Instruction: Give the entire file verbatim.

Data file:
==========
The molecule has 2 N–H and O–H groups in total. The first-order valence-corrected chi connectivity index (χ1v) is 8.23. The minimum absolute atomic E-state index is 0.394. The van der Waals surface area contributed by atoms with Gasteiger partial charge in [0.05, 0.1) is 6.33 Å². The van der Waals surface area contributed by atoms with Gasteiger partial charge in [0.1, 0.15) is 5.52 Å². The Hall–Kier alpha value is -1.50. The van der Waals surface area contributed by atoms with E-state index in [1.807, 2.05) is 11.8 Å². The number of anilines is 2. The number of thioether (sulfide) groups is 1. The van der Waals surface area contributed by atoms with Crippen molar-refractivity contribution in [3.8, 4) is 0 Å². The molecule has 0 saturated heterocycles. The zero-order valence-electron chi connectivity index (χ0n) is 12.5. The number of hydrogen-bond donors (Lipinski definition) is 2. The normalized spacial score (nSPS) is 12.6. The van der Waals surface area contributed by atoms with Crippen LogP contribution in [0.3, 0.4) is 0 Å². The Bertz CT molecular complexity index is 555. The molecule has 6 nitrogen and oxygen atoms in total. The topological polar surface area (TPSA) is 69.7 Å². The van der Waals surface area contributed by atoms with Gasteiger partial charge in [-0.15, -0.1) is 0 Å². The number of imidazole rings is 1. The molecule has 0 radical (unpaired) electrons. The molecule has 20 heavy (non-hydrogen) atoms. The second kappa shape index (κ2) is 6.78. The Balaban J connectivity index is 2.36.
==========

The molecule has 2 N–H and O–H groups in total. The first-order valence-corrected chi connectivity index (χ1v) is 8.23. The minimum absolute atomic E-state index is 0.394. The van der Waals surface area contributed by atoms with Gasteiger partial charge in [0.05, 0.1) is 6.33 Å². The van der Waals surface area contributed by atoms with Gasteiger partial charge in [0.1, 0.15) is 5.52 Å². The Hall–Kier alpha value is -1.50. The van der Waals surface area contributed by atoms with E-state index in [1.807, 2.05) is 11.8 Å². The number of anilines is 2. The number of thioether (sulfide) groups is 1. The van der Waals surface area contributed by atoms with Crippen molar-refractivity contribution in [3.8, 4) is 0 Å². The molecule has 0 saturated heterocycles. The zero-order valence-electron chi connectivity index (χ0n) is 12.5. The number of hydrogen-bond donors (Lipinski definition) is 2. The normalized spacial score (nSPS) is 12.6. The van der Waals surface area contributed by atoms with Crippen LogP contribution in [0.3, 0.4) is 0 Å². The Bertz CT molecular complexity index is 555. The molecule has 6 nitrogen and oxygen atoms in total. The topological polar surface area (TPSA) is 69.7 Å². The van der Waals surface area contributed by atoms with Gasteiger partial charge in [-0.15, -0.1) is 0 Å². The number of imidazole rings is 1. The molecule has 0 radical (unpaired) electrons. The molecule has 20 heavy (non-hydrogen) atoms. The second kappa shape index (κ2) is 6.78. The Balaban J connectivity index is 2.36.